The Lord who set his hand upon the deep,
who stretched the compass on the heavens’ face,
who planned the universe and gave it life,
here, now, is trapped — the victim of a plot.
The judge is judged, and shares a sinner’s fate,
while Pilate, at the warning of his wife,
evades his guilt with water and a towel,
delivering up the one who would deliver
the world that owed him all of its existence.
The very ones who call out for his death —
that he deserves to die — owe him their breath.
The eternal word now mutely keeps his peace
and opens not his mouth. The worthy one,
held worthless now, takes up his heavy cross.
The one who bore the weight of all the worlds
now wearily takes up a cross of wood.
The Lamb of God who takes away our sins,
in meekness his last pilgrimage begins.
A star shot from its place in heaven and fell
down to the depths of the abyss. Was Christ’s
descent less terrible, his humble stooping down?
Yet humbly he had washed the apostles’ feet,
so now he falls to wash away our sin.
Can we do less than kneel here and adore
the one who all our sin and anguish bore?
A mother’s pain! to see her own child die —
tragic reversal, when age sees youth undone.
The heart that stored such hope, such promised joy
now breaks to see the ruin of that hope.
Yet breaking, that heart’s hope finds its release
and brings the world the promise of its peace.
Simon didn’t know who Jesus was;
just that he’d better do as he was told:
take up that cross and carry it a while.
What unknown hands lift crosses from our backs?
Who serves us? And what strangers do we serve?
Whom do we serve, if not our Lord himself,
who told us that as we each do unto
the least of them we do it unto him?
To follow him we must take up that cross —
to save our lives our lives must suffer loss.
He came to show us all that we could be,
to stand displayed a perfect man, that we
might have a model for our lives. Instead
we turned away; and worse, we cursed and mocked
his beauty, so much greater than our own.
Yet all our hurts and harms could not deface
the inner glory of his perfect soul,
and his wounds only served to make us whole.
How can he bear that weight? How can he bear
the gathered sorrows of a billion souls?
How bear these sins, since he is innocent?
It is no wonder he should fall, beneath
the heavy weight of all this unearned guilt.
All we like sheep are scattered, wandering, lost;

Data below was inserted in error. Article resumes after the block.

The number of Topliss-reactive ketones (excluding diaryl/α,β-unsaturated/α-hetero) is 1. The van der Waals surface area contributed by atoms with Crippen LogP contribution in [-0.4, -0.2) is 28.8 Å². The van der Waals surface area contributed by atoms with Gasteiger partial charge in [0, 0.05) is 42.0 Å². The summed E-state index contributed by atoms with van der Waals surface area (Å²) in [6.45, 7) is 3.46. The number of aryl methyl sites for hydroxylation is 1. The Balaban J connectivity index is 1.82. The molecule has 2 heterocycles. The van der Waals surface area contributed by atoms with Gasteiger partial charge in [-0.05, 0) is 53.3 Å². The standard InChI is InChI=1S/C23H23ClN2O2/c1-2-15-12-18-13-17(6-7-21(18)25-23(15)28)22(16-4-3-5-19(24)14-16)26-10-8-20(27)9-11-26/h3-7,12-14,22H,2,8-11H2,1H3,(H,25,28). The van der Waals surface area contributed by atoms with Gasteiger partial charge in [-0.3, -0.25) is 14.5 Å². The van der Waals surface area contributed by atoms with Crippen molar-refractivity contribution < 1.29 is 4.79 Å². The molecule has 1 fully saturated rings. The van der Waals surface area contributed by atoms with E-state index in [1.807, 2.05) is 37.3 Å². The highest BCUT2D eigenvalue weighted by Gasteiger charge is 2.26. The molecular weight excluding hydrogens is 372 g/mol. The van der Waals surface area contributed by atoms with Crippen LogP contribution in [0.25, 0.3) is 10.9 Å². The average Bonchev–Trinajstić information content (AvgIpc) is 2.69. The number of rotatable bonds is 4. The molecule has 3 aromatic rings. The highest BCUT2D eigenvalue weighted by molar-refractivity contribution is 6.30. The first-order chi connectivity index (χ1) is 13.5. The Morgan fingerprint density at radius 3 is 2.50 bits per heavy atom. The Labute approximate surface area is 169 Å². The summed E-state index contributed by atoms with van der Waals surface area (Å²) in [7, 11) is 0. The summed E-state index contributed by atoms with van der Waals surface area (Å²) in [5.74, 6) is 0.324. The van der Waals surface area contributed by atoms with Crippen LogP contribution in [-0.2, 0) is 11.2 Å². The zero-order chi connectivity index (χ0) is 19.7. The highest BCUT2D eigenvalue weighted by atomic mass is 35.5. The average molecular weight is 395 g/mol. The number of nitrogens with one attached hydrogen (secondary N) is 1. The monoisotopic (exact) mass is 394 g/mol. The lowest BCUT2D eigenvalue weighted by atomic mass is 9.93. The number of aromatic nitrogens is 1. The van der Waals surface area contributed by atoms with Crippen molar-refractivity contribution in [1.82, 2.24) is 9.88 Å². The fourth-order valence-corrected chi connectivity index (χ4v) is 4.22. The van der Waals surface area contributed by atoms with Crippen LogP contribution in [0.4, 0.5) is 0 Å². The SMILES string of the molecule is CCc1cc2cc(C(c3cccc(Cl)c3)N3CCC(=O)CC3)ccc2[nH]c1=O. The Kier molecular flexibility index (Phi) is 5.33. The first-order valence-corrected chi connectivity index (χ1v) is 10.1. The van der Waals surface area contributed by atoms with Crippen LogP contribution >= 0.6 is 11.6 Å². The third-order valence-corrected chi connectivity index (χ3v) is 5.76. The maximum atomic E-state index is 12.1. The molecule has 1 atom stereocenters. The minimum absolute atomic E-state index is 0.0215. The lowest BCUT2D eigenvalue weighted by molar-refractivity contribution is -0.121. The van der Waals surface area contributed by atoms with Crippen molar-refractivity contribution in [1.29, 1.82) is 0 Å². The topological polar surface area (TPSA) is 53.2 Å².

we set the price; and he has paid the cost.
What tears are these? Whence comes this grievous moan?
Is it for him, or for the loss of hope?
If this is how the world will treat its Lord,
what hope is there for anyone? For us?
If green wood burns so easily, what flames
will ravage those whose hearts and souls are dry?
It seems for our own sins we’d better cry.
Where is the light? The candles have gone out!
There is no hope, no way to see the way;
the one we hoped would lead us has collapsed.
Yet in his fall, this third bone-weary fall,
his voice cries out, Remember me, O Lord;
and God, who hears the fallen, will not fail.
Up from the depths and darkness without light,
he calls on our behalf through our long night,
his prayer ascending God’s high throne unto:
Father, forgive; they know not what they do.
The night before, he’d spoken of his blood,
and blessed the cup of wine, removed his robe
and kneeling, washed their feet; and later, in
the garden kneeled again, and asked his God
to let the cup of bitterness pass by.
All comes together here: wine, blood and gall.
The garments are removed, the veil undone:
We see the naked glory of the Son.
The carpenter of Nazareth is brought
at last to Skull Hill’s bloody, dismal mound.
Between two criminals, hemmed in by sin,
the sinless one is nailed upon the cross.
How many times had he with his own hands
wielded the hammer, pegging wooden frames,
or driven nails. He’d made good yokes, good yokes
for oxen at the plough, or at the cart.
Yet here he is undone with his own art.
What legacy is this, what parting gift?
A mother loses one son, gains another,
as John, belov’d disciple, gains a mother.
The end has come; time for one bitter taste
of vinegar on a sponge, a gasping breath,
the words of commendation, and of death.
Long, long ago, an angel called her bless’d
and full of grace. Did Gabriel know the course
her life would take, the life of her womb’s fruit,
the Son of God — that it would come to this?
And did he know as well that this was not
the end, that there was more — far more — to come?
Yet Mary’s grief is not relieved in this,
as on his wounded brow she plants a kiss.
His foster father was named Joseph, too;
in death, he takes another Joseph’s tomb.
He had no earthly father of his own,
nor would he have a grave but as a gift.
His birthplace was a stable let on loan,
his burial in a tomb another built.
And all this was to free us from our guilt.
The Way is ended, now the tomb is sealed —
our eyes have seen the love of God revealed.
Tobias Stanislas Haller BSG
March 14, 2016